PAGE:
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Well-produced content is “desperately needed” to help virtual reality take off.
That’s the sentiment from Cliff Plumer, president of virtual reality firm Jaunt Studios and an alum of Lucasfilm, speaking Monday on a panel at CES in Las Vegas. “A lot of good technology is being developed. … But there’s a lot of bad virtual reality [content] out there,” the exec explained.
The panel at the standing-room only session agreed that VR is just getting started, but next steps are needed to forward the medium.
As CES got underway, there was already a flurry of related announcements, notably Oculus began taking pre-orders for its Rift VR headsets, 21st Century Fox announced an agreement to make a minority investment in VR and augmented reality firm Osterhout Design Group and 20th Century Fox debuted its The Martian VR Experience.
“We’d been showing VR to everyone from movie stars to execs, and during that time we saw investments in VR,” said David Greenbaum, executive vp production at Fox Searchlight Pictures and one of the directors of the Fox Innovation Lab that co-produced The Martian VR project. “We thought we were just doing R&D, but now people want to buy it. We are investing time and energy in making the best stuff and getting it out there.”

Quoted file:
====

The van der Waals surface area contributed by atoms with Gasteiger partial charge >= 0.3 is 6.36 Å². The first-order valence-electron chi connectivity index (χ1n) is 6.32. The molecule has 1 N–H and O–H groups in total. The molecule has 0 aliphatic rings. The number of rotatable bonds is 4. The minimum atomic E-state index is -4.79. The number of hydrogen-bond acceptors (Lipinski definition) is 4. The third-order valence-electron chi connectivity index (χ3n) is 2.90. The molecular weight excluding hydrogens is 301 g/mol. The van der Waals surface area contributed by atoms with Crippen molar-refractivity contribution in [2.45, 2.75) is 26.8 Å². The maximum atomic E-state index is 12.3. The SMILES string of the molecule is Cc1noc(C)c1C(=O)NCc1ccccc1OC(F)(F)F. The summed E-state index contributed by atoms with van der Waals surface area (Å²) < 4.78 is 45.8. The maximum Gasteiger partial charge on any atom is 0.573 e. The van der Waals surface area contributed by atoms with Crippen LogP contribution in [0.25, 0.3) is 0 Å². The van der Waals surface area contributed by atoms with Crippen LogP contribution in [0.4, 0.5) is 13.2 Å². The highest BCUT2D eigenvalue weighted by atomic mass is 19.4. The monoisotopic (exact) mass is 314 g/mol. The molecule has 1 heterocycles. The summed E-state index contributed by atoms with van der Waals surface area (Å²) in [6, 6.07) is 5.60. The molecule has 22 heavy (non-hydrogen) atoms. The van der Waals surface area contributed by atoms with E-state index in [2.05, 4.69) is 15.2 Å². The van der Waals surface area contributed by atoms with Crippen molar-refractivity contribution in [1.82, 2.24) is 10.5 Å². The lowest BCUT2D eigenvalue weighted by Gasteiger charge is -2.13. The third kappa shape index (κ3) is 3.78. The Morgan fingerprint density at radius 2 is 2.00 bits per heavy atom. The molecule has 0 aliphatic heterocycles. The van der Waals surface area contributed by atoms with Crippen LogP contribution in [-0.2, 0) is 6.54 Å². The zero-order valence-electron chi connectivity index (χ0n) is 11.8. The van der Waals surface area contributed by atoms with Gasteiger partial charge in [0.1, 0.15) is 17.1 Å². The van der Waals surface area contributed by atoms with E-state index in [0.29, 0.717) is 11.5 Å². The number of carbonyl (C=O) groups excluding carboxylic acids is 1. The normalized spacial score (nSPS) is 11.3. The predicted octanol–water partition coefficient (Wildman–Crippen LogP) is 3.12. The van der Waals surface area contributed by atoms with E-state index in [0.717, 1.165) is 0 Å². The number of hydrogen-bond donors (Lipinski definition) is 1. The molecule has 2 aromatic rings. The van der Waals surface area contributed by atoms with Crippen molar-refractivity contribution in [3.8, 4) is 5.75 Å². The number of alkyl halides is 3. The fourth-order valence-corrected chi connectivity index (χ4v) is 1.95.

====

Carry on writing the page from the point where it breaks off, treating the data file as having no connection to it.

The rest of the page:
Noting that both established filmmakers and new filmmakers are experimenting with VR production, Greenbaum opined that VR could help to identify “a new generation of filmmakers, and its our responsibility to support them and find the Tarantinos of VR.”
But this won’t happen overnight. “It’s probably going to be 2017 before VR content is something you can monetize,” said Eric Shamlin, managing director and executive producer at content studio Secret Location. “We have a horror franchise developing, a few games — we want to be in the first wave, but you have to have a longer-term view. We are eager for this market to launch, but we’re optimistic and cautious.”
A big question is how to distribute and charge for this content. “I think people see it as a level playing field, where they will not necessarily be forced into ad-supported or paid or subscription models,” said Matt Apfel, vp strategy and creative content at Samsung. “[But we needed content creators] who will build the experiences that people will feel are worth, say, $5 or $10 an episode.”
Looking ahead to further technology development, director and VR content creator Samir Mallal believes VR will become more social. “I think there will be ways to share a VR experience, the way we share a film experience, whether that’s with avatars or shared cinema,” he said.
Oren Rosenbaum, digital media agent at UTA, moderated the conversation.
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Big Thunder Mountain
Robert De Niro